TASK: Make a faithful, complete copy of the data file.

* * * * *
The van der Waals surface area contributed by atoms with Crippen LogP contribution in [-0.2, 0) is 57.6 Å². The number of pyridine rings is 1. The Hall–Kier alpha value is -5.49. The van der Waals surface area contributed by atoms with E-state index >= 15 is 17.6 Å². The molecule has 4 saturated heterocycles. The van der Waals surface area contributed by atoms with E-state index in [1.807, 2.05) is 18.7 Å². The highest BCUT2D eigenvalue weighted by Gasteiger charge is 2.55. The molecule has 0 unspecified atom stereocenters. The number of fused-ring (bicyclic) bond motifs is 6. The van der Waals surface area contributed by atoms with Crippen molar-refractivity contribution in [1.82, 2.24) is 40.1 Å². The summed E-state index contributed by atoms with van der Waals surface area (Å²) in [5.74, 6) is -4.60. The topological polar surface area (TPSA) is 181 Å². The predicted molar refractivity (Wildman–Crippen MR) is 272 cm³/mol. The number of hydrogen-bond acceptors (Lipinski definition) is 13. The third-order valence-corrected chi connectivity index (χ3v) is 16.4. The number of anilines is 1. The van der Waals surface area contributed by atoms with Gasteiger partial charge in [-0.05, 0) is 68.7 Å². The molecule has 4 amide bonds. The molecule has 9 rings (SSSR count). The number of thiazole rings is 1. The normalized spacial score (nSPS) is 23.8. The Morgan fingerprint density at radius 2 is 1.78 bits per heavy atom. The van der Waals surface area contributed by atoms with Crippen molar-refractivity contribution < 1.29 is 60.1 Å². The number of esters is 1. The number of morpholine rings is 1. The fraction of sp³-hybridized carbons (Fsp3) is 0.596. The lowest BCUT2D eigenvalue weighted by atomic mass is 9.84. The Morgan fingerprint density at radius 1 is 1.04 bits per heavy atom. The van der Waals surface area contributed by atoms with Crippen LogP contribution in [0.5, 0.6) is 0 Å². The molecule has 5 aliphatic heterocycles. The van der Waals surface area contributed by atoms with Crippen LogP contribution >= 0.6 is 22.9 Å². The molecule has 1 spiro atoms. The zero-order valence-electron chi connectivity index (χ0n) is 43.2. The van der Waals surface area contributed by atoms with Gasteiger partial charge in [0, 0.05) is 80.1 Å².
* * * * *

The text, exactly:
The van der Waals surface area contributed by atoms with Crippen LogP contribution in [-0.2, 0) is 57.6 Å². The number of pyridine rings is 1. The Hall–Kier alpha value is -5.49. The van der Waals surface area contributed by atoms with E-state index >= 15 is 17.6 Å². The molecule has 4 saturated heterocycles. The van der Waals surface area contributed by atoms with E-state index in [1.807, 2.05) is 18.7 Å². The highest BCUT2D eigenvalue weighted by Gasteiger charge is 2.55. The molecule has 0 unspecified atom stereocenters. The number of fused-ring (bicyclic) bond motifs is 6. The van der Waals surface area contributed by atoms with Crippen molar-refractivity contribution in [1.82, 2.24) is 40.1 Å². The summed E-state index contributed by atoms with van der Waals surface area (Å²) in [5.74, 6) is -4.60. The topological polar surface area (TPSA) is 181 Å². The predicted molar refractivity (Wildman–Crippen MR) is 272 cm³/mol. The number of hydrogen-bond acceptors (Lipinski definition) is 13. The third-order valence-corrected chi connectivity index (χ3v) is 16.4. The number of anilines is 1. The van der Waals surface area contributed by atoms with Gasteiger partial charge in [-0.05, 0) is 68.7 Å². The molecule has 4 amide bonds. The molecule has 9 rings (SSSR count). The number of thiazole rings is 1. The normalized spacial score (nSPS) is 23.8. The Morgan fingerprint density at radius 2 is 1.78 bits per heavy atom. The van der Waals surface area contributed by atoms with Crippen molar-refractivity contribution < 1.29 is 60.1 Å². The number of esters is 1. The number of morpholine rings is 1. The fraction of sp³-hybridized carbons (Fsp3) is 0.596. The lowest BCUT2D eigenvalue weighted by atomic mass is 9.84. The Morgan fingerprint density at radius 1 is 1.04 bits per heavy atom. The van der Waals surface area contributed by atoms with Crippen LogP contribution in [0.5, 0.6) is 0 Å². The molecule has 5 aliphatic heterocycles. The van der Waals surface area contributed by atoms with Crippen LogP contribution >= 0.6 is 22.9 Å². The molecule has 1 spiro atoms. The zero-order valence-electron chi connectivity index (χ0n) is 43.2. The van der Waals surface area contributed by atoms with Gasteiger partial charge in [0, 0.05) is 80.1 Å².